Route 66: Strecht from Grants to Santa Rosa
We’ve slept in Grants, New Mexico, and we have a very interesting day driving to Santa Rosa. Today I propose you a little detour in the route, but I really think you wont’t regret it.
Let’s start from Grants to Laguna
We are in Grants and today we will cross pretty much of New Mexico. As you know it is the original land of the Native American and therefore is where you can enjoy more their culture and their heritage.
As I always I say, let’s have a good breakfast and start the route. Route 66 runs along I-40 to Laguna. I suggest you to go driving the old route. It’s a little damaged in some sections, keep that in mind.
Between Grants and Laguna you have at the north the Indian Reservation of Laguna Pueblo and on the south the Acoma Pueblo Indian Reservation and just after Laguna there is Cañoncito Indian Reservation .
Well, as you leave Grants you can take the old Route 66 and continue directly to Laguna, sometimes you will be closer and sometimes you will be further from I-40, pass through the center of the villages, straight ahead. When you reach the lagoon the Route 66 gest you directly on I-40, NO !, 50 or 100 meters before the access to I-40 you can turn to the right that gets you through the old Route 66 and allows you to continue to Mesita.
In this stretch between Mesita and Laguna you have the Owl Rock. It is right after a rotation of about 180º, the only one after lagoon. Why they call Owl Rock, well because it is assumed that the center of the rock looks like the head of an owl, we must have enough imagination to see it actually.
Laguna – Albuquerque
As you pass along Mesita, you have two alternatives for Route 66 since there are two paths.
The first design and the older one is prior to 1937. To take this route, as you reach Mesita the route runs parallel to I-40. You don’t leave it despite it deviates south. It joins Route 6 that was the Old Route 66. You will not realize that is one of the oldest paths of Route 66 and, in fact, they have changed the street names and have repaired and resurfaced.
You should follow Route 6 until you arrive to Los Lunas where you can see some of the businesses that remain since then. Sometimes only as elements of tourist or cultural interest. Once you get to Los Lunas you should take the 314 and when you enter Albuquerque it will switch it’s name to Isleta Blvd ending in Bridge Blvd. Once you reach Bridge Blvd turn right and you will cross Rio Grande, Rio Grande! I think it’s the river that appears in most of Western movies.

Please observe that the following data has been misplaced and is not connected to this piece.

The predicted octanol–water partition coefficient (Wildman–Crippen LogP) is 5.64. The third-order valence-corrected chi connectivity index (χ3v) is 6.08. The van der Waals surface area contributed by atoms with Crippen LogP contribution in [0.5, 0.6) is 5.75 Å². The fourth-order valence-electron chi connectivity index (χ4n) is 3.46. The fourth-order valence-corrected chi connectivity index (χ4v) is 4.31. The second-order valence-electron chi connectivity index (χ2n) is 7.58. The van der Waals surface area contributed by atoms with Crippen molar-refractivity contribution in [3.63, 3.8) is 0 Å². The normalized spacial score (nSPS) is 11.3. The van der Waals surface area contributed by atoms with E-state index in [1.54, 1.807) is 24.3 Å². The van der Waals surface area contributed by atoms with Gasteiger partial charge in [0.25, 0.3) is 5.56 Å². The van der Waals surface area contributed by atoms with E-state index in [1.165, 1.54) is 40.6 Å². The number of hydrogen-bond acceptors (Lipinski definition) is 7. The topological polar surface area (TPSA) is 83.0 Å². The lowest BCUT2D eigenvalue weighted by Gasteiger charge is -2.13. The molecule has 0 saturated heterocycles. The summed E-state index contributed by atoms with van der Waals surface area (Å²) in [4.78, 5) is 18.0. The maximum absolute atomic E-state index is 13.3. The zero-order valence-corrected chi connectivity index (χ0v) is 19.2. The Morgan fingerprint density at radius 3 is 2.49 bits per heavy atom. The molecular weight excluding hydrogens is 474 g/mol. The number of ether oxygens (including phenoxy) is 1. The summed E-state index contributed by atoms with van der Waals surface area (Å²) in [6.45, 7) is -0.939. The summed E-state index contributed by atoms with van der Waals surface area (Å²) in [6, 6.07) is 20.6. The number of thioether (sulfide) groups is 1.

The second alternative design is to reach Mesita and go on the I-40 to Exit 149 which takes you to Central Ave. In 1937 the desing was was modified to this new on and turned onto Central Avenue which was continued in the I-40. In either case you are going to end in Central Avenue which is where originally passed Route 66.
You’re in Santa Fe. It’s the largest city in New Mexico. I recommend you to spend a while, have a drink and watch some of the murals that are in the city. The buildings have a very particular style, with the Spanish colonial fusion of native Indians, something they are proud of.
What to see in Albuquerque?
Like any urban stretch of Route 66, it was full of roadside motels with its classic neon lights and typical parking for cars for travelers. These motels used to share the side of the road with car garages and cafes and restaurants. Buildings and businesses that have seen the evolution of the Route 66 from the 30s to the 70s.
- El Vado Motel: El Vado Motel has seen everything. Route 66 pass right in front of it. Its neons have been ther for over 60 years. I say “have been” because apparently it was purchased to build apartments. There were neighborhood protests and I do not know how is the situation now.
- Albuquerque’s Dinner: With over 40 years of history. An atmosphere of the American 50’s. Its spectacular shakes. The food was tasty and pretty good. Also the cakes looked very good.
Albuquerque – Santa Fe: Turquoise Trail
Once you decide to leave Albuquerque again you’ll have two Route 66 designs.
The first path is to take I-40 to Santa Rosa, but you lose everything or almost everything.
The other option is to do the way I propose below. This is to go to Santa Fe driving the old route (Route 14) and from Santa Fe to Santa Rosa. To go to Santa Fe using this alternative route, you have to take the 314 which is Avenida Cesar Chavez and then take Broadway Blvd SE left to retake Central Avenue to the right.
This is the one that corresponds with the old design of the Route 66. Keep going by Central Avenue, do not leave it!. Until you reach the village of Tijeras. Then you take the 14 north which takes you directly to what is called the Turquoise Trail.
Turquoise Trail is a beautiful road that takes you to Santa Fe. It is considered by the US government a National Scenic Byway, or what is the same, a route with great views or points very interesting to be seen.